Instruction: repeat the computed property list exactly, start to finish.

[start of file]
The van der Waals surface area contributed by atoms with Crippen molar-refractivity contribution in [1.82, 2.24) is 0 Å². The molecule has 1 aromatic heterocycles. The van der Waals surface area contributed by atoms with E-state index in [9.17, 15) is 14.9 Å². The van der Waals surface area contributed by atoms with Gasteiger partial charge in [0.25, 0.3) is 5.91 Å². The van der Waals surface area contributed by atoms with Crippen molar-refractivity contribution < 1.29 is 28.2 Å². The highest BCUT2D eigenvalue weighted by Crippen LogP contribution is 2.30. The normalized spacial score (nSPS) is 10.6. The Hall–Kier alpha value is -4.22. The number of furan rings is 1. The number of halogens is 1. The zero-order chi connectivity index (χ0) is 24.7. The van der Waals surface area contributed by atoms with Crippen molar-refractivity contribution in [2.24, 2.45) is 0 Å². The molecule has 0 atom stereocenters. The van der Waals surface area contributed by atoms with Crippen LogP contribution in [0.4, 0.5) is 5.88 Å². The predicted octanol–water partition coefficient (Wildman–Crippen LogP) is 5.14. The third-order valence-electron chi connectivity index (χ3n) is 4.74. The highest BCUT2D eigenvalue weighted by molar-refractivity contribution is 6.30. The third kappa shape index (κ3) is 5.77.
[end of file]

The van der Waals surface area contributed by atoms with Crippen molar-refractivity contribution in [1.82, 2.24) is 0 Å². The molecule has 1 aromatic heterocycles. The van der Waals surface area contributed by atoms with E-state index in [9.17, 15) is 14.9 Å². The van der Waals surface area contributed by atoms with Gasteiger partial charge in [0.25, 0.3) is 5.91 Å². The van der Waals surface area contributed by atoms with Crippen molar-refractivity contribution < 1.29 is 28.2 Å². The highest BCUT2D eigenvalue weighted by Crippen LogP contribution is 2.30. The normalized spacial score (nSPS) is 10.6. The Hall–Kier alpha value is -4.22. The number of furan rings is 1. The number of halogens is 1. The zero-order chi connectivity index (χ0) is 24.7. The van der Waals surface area contributed by atoms with Crippen molar-refractivity contribution in [2.24, 2.45) is 0 Å². The molecule has 0 atom stereocenters. The van der Waals surface area contributed by atoms with Crippen LogP contribution in [0.4, 0.5) is 5.88 Å². The predicted octanol–water partition coefficient (Wildman–Crippen LogP) is 5.14. The third-order valence-electron chi connectivity index (χ3n) is 4.74. The highest BCUT2D eigenvalue weighted by molar-refractivity contribution is 6.30. The third kappa shape index (κ3) is 5.77.